Focal Non-Epidermolytic Palmoplantar Keratoderma

Focal Non-Epidermolytic Palmoplantar Keratoderma (FNEPPK) is an inherited skin disorder that causes a type of hereditary footpad hyperkeratosis (HFH). Signs include hard, thickened, and cracked footpads.

Found in

1 in 2,500 dogs

in our testing

Key Signs

Hard and cracked footpads, Severe keratinous proliferations along paw pads (horny protrusions)

Age of Onset

0 to 2 yrs

Juvenile onset


Autosomal Recessive

For autosomal recessive disorders, dogs with two copies of the variant are at risk of developing the condition. Dogs with one copy of the variant are considered carriers and are usually not at risk of developing the disorder. However, carriers of some complex variants grouped in this category may be associated with a low risk of developing the disorder. Individuals with one or two copies may pass the disorder-associated variant to their puppies if bred.

Likelihood of the Condition

High likelihood

At risk dogs are highly likely to show signs of this disease in their lifetime.

What to Do

Here’s how to care for a dog with FNEPPK

Partner with your veterinarian to make a plan regarding your dog’s well-being, including any insights provided through genetic testing. If your pet is at risk or is showing signs of this disorder, then the first step is to speak with your veterinarian.

For Veterinarians

Here’s what a vet needs to know about FNEPPK

Focal non-epidermolytic palmoplantar keratoderma is a progressive condition characterized by dry and thickened footpads. The clinical signs include painful cracks and fissures on the footpads that may lead to secondary infections and lameness. Horny protrusions can be observed on all footpads. Affected dogs often avoid walking on rough surfaces. The clinical signs result from abnormal keratinous proliferation of skin cells. However, affected dogs do not exhibit epidermolytic changes and thus have normal nails and lack other cutaneous lesions. Typical onset of clinical signs occurs between 10 weeks and 1 year of age.

Dogs suffering from FNEPPK have a normal lifespan if the footpads and nails are cared for appropriately. Supportive treatment based on the dog's specific clinical signs is recommended and often involves moisturizing agents.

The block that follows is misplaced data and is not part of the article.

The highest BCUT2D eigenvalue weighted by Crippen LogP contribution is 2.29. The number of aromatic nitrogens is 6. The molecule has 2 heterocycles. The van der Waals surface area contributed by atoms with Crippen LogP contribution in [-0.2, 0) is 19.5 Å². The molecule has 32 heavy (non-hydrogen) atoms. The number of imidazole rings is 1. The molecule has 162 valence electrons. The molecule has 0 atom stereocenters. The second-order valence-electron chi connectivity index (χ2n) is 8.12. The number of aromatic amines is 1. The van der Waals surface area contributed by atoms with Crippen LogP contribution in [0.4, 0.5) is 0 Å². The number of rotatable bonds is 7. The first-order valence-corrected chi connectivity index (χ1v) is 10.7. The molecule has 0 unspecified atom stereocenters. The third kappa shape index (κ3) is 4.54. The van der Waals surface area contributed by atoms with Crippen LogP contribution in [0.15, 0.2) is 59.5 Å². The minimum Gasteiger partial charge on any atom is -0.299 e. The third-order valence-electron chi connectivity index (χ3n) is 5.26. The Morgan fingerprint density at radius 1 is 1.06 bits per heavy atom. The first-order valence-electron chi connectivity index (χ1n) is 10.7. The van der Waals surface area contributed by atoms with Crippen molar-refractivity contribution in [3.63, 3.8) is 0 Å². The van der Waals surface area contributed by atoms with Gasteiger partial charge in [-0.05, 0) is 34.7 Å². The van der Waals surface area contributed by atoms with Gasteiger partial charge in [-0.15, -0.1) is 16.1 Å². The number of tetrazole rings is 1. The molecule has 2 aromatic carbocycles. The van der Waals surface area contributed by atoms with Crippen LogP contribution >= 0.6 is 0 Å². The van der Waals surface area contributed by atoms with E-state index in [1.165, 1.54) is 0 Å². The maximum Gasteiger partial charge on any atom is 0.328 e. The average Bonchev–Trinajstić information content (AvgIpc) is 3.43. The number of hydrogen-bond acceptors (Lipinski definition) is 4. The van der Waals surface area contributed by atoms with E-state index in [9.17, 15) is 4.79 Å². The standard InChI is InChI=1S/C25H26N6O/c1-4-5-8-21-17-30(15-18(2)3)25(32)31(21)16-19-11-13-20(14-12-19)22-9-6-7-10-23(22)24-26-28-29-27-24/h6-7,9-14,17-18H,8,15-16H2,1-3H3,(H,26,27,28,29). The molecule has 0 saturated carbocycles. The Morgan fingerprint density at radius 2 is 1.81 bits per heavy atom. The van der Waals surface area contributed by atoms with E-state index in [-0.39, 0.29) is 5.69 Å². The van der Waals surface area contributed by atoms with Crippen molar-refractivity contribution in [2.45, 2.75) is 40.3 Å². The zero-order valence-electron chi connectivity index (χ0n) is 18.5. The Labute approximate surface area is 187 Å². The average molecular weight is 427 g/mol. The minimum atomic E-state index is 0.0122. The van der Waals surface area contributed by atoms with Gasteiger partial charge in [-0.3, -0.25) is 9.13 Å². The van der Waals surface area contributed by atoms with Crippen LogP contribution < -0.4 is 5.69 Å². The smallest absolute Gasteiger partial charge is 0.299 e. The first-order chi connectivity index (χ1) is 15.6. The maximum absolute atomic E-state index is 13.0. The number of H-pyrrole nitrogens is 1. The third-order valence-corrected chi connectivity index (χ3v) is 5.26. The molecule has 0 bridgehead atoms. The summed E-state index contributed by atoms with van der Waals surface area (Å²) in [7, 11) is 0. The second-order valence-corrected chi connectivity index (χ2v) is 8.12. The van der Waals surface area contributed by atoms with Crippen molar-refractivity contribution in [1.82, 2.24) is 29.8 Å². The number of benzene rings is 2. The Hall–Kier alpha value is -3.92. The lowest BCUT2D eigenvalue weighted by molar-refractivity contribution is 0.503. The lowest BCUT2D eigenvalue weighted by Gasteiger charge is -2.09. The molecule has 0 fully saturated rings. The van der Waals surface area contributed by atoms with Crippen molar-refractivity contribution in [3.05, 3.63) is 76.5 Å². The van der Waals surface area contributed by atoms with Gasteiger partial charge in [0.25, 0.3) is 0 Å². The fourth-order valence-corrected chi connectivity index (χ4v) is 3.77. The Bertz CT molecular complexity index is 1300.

For Breeders

Planning to breed a dog with this genetic variant?

There are many responsibilities to consider when breeding dogs. Regardless of test results it is important that your dog is in good general health and that you are in a position to care for the puppies if new responsible owners are not found. For first time or novice breeders, advice can be found at most kennel club websites.

This disease is autosomal recessive meaning that two copies of the mutation are needed for disease signs to occur. A carrier dog with one copy of the FNEPPK mutation can be safely bred with a clear dog with no copies of the FNEPPK mutation. About half of the puppies will have one copy (carriers) and half will have no copies of the FNEPPK mutation. A dog with two copies of the FNEPPK mutation can be safely bred with a clear dog. The resulting puppies will all be carriers. Puppies in a litter which is expected to contain carriers should be tested prior to breeding. Carrier to carrier matings are not advised as the resulting litter may contain affected puppies. Please note: It is possible that disease signs similar to the ones caused by the FNEPPK mutation could develop due to a different genetic or clinical cause.

Technical Details

Gene KRT16
Variant G>C
Chromosome 9
Coordinate Start 21,170,012
Coordinate End 21,170,028

All coordinates reference CanFam3.1

References & Credit

Credit to our scientific colleagues:

Plassais, J., Guaguère, E., Lagoutte, L., Guillory, A. S., De Citres, C. D., Degorce-Rubiales, F., … André, C. (2015). A Spontaneous KRT16 Mutation in a Dog Breed: A Model for Human Focal Non-Epidermolytic Palmoplantar Keratoderma (FNEPPK). Journal of Investigative Dermatology, 135(4), 1187–1190. View the article